Seeing a beautiful day – Working in the NHS

The staff in the NHS work so hard it is unbelievable, the hours people work are insane, often unpaid overtime and they do it because they believe and actually do make a difference to the lives of other individuals.

Seeing a beautiful day – Working in the NHS

Are you an IT professional that wants to make a difference to peoples  lives? I mean a real difference, not just making them more efficient,  cooler or anything like that, but safer, helping them live longer,  better and more fulfilled lives? Not everyone gets to see a beautiful day in the same way that you may.

I just read the excellent post by Chris Casey on why would anyone want to work in healthcare, particularly in the IT profession; I couldn’t agree more on what a great time it is to work in healthcare IT.

Over the past 14 years of working in this profession I can say I have  seen many things,  I have worked in most settings – Acute, Primary  Care, Urgent and Emergency. Here is my summary of thoughts:


The staff in the NHS work so hard it is unbelievable, the hours  people work are insane, often unpaid overtime and they do it because  they believe and actually do make a difference to the lives of other  individuals.

The IT staff are the same, they tend to be more risk averse than in the private sectors (check out The Facebook Release Process),  but that is what we all expect, they can’t simple A/B test a new  process or technology and chose the one that kills the least people.  Everything must be scrutinised and checked before release and  deployment. There is a reason NASA take years to send a manned shuttle  up and beyond the earths atmosphere carrying 4 people, we expect the  same caution and so we should, to those 4 people, it really matters.

In terms of technical skills, I have worked with some great people, I  have also had the privilege of working with some truly awesome and  outstanding people, who have that deep technical knowledge, a real  understanding of making things work across many settings and domains and  the impact it has. These people are usually the ones who are  comfortable with heterogeneous environments and it doesn’t phase them  one bit, they bring process, discipline, continuous integration and  continuous personal development to the mix, they really understand the  problem, they never stand still, they never stop learning, these people  are inspirational to me, I try my hardest to be one of those people.


The people that really matter, we can make such a difference to these  people, they are our family, our friends, and if not ours then they are  someones. I know that from the work I have done this past few years,  that when people ring NHS 111 and need an ambulance they get one faster  than they ever have done before with the exception of calling 999, I am  privileged to say the work I have done has saved lives, I am proud of  the many other talented and hard working people who have been part of  the team I have led in this space. See you really can save lives with  IT, it is not fiction.


Has a reputation for being old,  slow,  getting in the way and  costing too much. This may all be true, the NHS is still reliant on  Windows XP in many areas, bound to IE 7 and has integration issues  across organisational boundaries. It sounds grim, but I assure you it  isn’t, it is exciting times ahead, watch this talk if you don’t believe me.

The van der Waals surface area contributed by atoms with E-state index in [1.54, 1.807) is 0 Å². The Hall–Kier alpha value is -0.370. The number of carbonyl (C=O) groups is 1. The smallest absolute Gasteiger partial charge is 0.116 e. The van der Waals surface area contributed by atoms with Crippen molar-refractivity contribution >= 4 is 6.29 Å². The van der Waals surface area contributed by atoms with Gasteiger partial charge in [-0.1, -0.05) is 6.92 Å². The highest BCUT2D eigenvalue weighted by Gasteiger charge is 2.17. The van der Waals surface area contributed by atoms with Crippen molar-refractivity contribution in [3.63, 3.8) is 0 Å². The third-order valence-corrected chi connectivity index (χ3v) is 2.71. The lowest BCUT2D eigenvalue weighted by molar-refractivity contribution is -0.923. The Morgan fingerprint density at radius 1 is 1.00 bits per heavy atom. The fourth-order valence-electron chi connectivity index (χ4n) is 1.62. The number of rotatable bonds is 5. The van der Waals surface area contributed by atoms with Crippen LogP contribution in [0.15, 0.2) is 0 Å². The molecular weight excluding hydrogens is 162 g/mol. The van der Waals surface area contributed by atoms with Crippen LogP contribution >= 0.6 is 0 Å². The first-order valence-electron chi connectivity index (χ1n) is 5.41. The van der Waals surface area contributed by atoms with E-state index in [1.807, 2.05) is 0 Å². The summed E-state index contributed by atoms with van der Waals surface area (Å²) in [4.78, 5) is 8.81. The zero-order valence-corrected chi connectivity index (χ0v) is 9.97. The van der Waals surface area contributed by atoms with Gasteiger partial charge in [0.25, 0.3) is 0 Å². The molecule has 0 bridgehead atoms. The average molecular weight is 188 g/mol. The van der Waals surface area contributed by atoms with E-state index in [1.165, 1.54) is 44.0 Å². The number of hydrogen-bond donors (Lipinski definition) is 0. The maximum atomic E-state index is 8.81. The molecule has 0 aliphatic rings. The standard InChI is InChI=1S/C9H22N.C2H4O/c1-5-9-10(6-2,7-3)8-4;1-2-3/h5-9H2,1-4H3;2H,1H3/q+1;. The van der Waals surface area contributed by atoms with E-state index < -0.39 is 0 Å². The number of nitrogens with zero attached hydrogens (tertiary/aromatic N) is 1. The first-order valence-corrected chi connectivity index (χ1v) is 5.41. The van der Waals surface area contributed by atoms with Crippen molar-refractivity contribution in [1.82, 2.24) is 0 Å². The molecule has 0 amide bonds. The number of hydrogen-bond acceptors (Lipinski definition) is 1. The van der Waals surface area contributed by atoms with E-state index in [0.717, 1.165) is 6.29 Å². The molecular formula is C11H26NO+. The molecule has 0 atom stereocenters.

The NHS has to maintain a level of stability, technology can’t be  introduced for the sake of introducing it, it must offer actual  measurable benefits. Now though, with many of the technologies coming to  the end of their supported shelf life we are in a position of change at  a time when the NHS and government as a whole is looking at  alternatives to the de-facto Microsoft stack and embracing open source.  For example Spine 2 is built on the Basho Riak DB, an amazing piece of cutting edge technology. Fancy a play with it? Spin up a cluster on your own machine and learn by doing. Here is a screenshot of my converged lab that took minutes to setup:

Screen Shot 2014-01-09 at 11.15.58
Riak Cluster


Over the last couple of years I have led the development of  integrating NHS 111 with other services across the country, in true any  to any connect all ways that makes it a develop once and deploy many  environment. It’s an urgent care infrastructure that is semantic in  nature, secure, robust and reduces the cost of change substantially.

I have used git/bitbucket to manage and collaborate with software vendors in a true open source culture, something HSCIC have now adopted for many other things.

I co-built QDOS for the Department of Health in my own time, an innovation using  software that automated a costly manual processes of assuring a  populated clinical directory of services or usage with NHS Pathways.   It saved so much time and money and drove quality up it was  unbelievable and led to HSCIC building an in house version, it makes me insanely proud.

So 14 years later in healthcare IT, I  can say I more excited, more motivated, more capable and working with  more opportunity to make a difference than ever before. If you look for  the negatives you will undoubtably find bad things, these may just be  the things you could improve?